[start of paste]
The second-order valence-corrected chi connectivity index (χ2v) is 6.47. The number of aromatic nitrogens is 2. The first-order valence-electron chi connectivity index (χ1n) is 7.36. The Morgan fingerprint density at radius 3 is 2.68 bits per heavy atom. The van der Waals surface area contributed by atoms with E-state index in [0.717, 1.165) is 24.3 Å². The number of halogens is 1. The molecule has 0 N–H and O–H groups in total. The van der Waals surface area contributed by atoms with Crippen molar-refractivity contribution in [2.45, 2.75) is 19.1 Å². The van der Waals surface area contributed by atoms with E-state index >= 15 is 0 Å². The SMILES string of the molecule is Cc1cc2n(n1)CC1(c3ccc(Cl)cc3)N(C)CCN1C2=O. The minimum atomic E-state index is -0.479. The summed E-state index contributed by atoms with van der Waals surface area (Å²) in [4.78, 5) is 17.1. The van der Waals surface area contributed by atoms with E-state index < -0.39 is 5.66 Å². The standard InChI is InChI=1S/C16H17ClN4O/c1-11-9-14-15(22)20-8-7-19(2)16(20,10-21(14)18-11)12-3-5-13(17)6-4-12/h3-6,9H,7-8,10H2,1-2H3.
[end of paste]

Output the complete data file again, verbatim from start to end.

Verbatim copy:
The second-order valence-corrected chi connectivity index (χ2v) is 6.47. The number of aromatic nitrogens is 2. The first-order valence-electron chi connectivity index (χ1n) is 7.36. The Morgan fingerprint density at radius 3 is 2.68 bits per heavy atom. The van der Waals surface area contributed by atoms with E-state index in [0.717, 1.165) is 24.3 Å². The number of halogens is 1. The molecule has 0 N–H and O–H groups in total. The van der Waals surface area contributed by atoms with Crippen molar-refractivity contribution in [2.45, 2.75) is 19.1 Å². The van der Waals surface area contributed by atoms with E-state index >= 15 is 0 Å². The SMILES string of the molecule is Cc1cc2n(n1)CC1(c3ccc(Cl)cc3)N(C)CCN1C2=O. The minimum atomic E-state index is -0.479. The summed E-state index contributed by atoms with van der Waals surface area (Å²) in [4.78, 5) is 17.1. The van der Waals surface area contributed by atoms with E-state index < -0.39 is 5.66 Å². The standard InChI is InChI=1S/C16H17ClN4O/c1-11-9-14-15(22)20-8-7-19(2)16(20,10-21(14)18-11)12-3-5-13(17)6-4-12/h3-6,9H,7-8,10H2,1-2H3.